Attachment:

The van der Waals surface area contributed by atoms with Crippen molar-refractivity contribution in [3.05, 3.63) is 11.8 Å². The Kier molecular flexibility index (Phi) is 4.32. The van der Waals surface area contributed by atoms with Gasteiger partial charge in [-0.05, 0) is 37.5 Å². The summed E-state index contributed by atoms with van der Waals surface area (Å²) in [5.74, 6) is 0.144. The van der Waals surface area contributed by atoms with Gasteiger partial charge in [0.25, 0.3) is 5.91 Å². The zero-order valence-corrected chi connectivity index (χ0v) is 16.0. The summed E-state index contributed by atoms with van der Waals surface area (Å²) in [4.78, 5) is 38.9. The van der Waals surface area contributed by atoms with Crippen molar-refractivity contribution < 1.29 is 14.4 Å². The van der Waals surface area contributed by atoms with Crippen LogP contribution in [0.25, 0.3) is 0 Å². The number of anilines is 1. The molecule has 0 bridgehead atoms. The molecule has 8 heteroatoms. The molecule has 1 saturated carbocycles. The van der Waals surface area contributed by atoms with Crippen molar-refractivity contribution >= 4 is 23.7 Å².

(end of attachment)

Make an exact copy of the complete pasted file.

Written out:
The van der Waals surface area contributed by atoms with Crippen molar-refractivity contribution in [3.05, 3.63) is 11.8 Å². The Kier molecular flexibility index (Phi) is 4.32. The van der Waals surface area contributed by atoms with Gasteiger partial charge in [-0.05, 0) is 37.5 Å². The summed E-state index contributed by atoms with van der Waals surface area (Å²) in [5.74, 6) is 0.144. The van der Waals surface area contributed by atoms with Gasteiger partial charge in [0.25, 0.3) is 5.91 Å². The zero-order valence-corrected chi connectivity index (χ0v) is 16.0. The summed E-state index contributed by atoms with van der Waals surface area (Å²) in [4.78, 5) is 38.9. The van der Waals surface area contributed by atoms with Crippen molar-refractivity contribution < 1.29 is 14.4 Å². The van der Waals surface area contributed by atoms with Crippen LogP contribution in [0.25, 0.3) is 0 Å². The number of anilines is 1. The molecule has 0 bridgehead atoms. The molecule has 8 heteroatoms. The molecule has 1 saturated carbocycles. The van der Waals surface area contributed by atoms with Crippen molar-refractivity contribution >= 4 is 23.7 Å².